Probing higher resolution: an asymmetry in the Chandra PSF
Posted: October 2010
As part of efforts to push the spatial resolution of Chandra to the sub-ACIS-pixel regime, we have identified a feature in the Chandra/HRC point spread function within the central arcsecond which may affect high fidelity deconvolutions. There is evidence that the feature is also present in Chandra/ACIS data. The problem does not affect images on scales larger than one arcsecond.
- Chandra's Ultimate Angular Resolution: Studies of the HRC-I Point Spread Function by Michael Juda & Margarita Karovska.
- Analysis of Chandra PSF feature using ACIS data by Vinay Kashyap
What do we know?
The feature's brightness appears to be ~5% (and perhaps somewhat higher) of the total brightness.
The asymmetry (a hook-like structure) seems to be fixed in the spacecraft coordinate and extends roughly between mirror spherical coordinate azimuthal angle, PHI, of 260-310 deg. PHI is measured counterclockwise from the +DETX (Spacecraft +Y) axis; this range corresponds to a position angle of 170-220 deg measured counterclockwise from the +DETY (Spacecraft +Z) axis. (The difference between Fig 1, Fig 2 and the Fig 3 is that the first two are in the HRC instrumental U-V coordinates, and Fig 3 is in spacecraft coordinates.)
Residuals in 2D fits to ACIS data persistently show enhancements relative to the PSF in the +Z direction that are consistent with the PSF hook-like feature.
The asymmetry was discovered using on-axis AR Lac observations (Fig 1, Fig 3), and was confirmed using HRC observations of Capella (Fig 2) and other point sources. Techniques used include HRMA PSF fitting and analysis of residuals; deconvolution using simulated HRMA (ChaRT/SAOTrace PSFS); PSF subtraction (e.g. Fig 1 and Fig 2, Fig 3)
A time series of AR Lac observations obtained almost yearly since October 1999 shows that the asymmetry may have appeared sometime between 2000 Dec 12 and 2002 Jan 27 (Fig 1), and is present in the recent observations obtained in 2009 Sep 24.
What do we suspect?
Analysis of several ACIS images (SER, deconvolution, subtraction) indicate that there is an asymmetry in a similar direction and spatial scale as in the HRC images (Fig 4). The figure of panda counts ratios from Kashyap shows the asymmetry in the counts in the data along +Z compared to counts along -Z.
The analysis of the ACIS data is more complex because of its coarser pixel scale and thus coarser sampling of the mirror+instrument PSF. If the asymmetry is indeed in the ACIS data as well then it would suggest that the origin of this asymmetry is in the HRMA mirrors. The CXC is continuing its investigation.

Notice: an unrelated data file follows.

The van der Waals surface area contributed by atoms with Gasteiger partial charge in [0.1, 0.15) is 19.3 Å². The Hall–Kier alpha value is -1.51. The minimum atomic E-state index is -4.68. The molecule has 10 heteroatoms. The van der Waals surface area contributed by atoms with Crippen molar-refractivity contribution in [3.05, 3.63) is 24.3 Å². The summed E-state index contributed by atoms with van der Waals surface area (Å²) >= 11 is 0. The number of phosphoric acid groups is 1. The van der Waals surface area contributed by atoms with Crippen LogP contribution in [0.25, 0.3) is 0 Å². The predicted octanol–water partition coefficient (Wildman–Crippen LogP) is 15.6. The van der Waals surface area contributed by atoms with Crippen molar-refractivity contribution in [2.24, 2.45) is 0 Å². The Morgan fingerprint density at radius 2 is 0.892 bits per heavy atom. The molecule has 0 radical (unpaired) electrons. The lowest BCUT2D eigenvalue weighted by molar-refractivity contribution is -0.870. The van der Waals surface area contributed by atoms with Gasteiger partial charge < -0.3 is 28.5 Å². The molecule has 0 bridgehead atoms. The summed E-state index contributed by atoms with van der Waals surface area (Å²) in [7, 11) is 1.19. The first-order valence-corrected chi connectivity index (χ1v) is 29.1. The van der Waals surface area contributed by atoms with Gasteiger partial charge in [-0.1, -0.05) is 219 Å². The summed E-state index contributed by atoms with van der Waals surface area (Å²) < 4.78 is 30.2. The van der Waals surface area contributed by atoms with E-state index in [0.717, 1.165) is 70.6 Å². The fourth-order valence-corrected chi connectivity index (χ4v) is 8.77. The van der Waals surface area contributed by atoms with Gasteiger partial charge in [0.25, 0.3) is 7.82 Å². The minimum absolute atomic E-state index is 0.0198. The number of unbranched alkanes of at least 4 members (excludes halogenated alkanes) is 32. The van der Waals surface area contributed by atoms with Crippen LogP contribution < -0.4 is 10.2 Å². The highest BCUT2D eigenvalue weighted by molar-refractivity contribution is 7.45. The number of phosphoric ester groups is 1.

Advice to users
The make_psf_asymmetry_region tool creates a region file that identifies the area where the asymmetry may be affecting the analysis (especially for a 2-D analysis looking for faint jets, shells, or similar structures). To use make_psf_asymmetry_region, download the CIAO contributed tarfile (release 26 Oct 2010 or later)
Note that although the feature is fixed in detector coordinates, it is not possible to inspect it by binning on DETX, DETY since its offset from the PSF core is completely swamped by the dither. To look for evidence of the feature, make a sky coordinate image using small pixels, e.g. with the binning
The position angle (PA) of a feature on the sky is measured from N through E in the standard astronomical convention; so a feature towards SKY +Y has PA = 0, and towards SKY +X has PA = 270 deg. The PA is related to the detector mirror spherical coordinate PHI by
PA = PHI - ROLL - 90 deg
and so the PSF artifact, which is at 285 +/- 25 deg in PHI, is in the sky direction
PA = 195 - ROLL (+/- 25) deg
where the ROLL can be found by
dmkeypar evt2.fits ROLL_NOM echo+
Users should treat with suspicion any extent in their images at scales less than 1 arcsecond in a direction of 260-310 deg (in spacecraft MSC coordinates) with a flux less than 10 percent of the total brightness of the source. Two observations at different spacecraft rolls will be advisable for searches for shells or jets at scales of less than 1".
Simulations suggest that encircled energy analyses would show detectable effects of this asymmetry for sources with several hundred counts or more.
What is being done?
The CXC is carrying out analysis of point source observations with HRC and ACIS to characterize the asymmetry and its origin and temporal evolution.
Simulations with a distorted HRMA are being carried out in an attempt to replicate and model the asymmetry.
Additional 20 ks observations of AR Lac have been scheduled in Chandra Cycle 13 for calibration purposes.
In the longer term, if the asymmetry is confirmed to be in the HRMA, the HRMA PSF model will be improved and made available to the users via ChaRT/SAOTrace.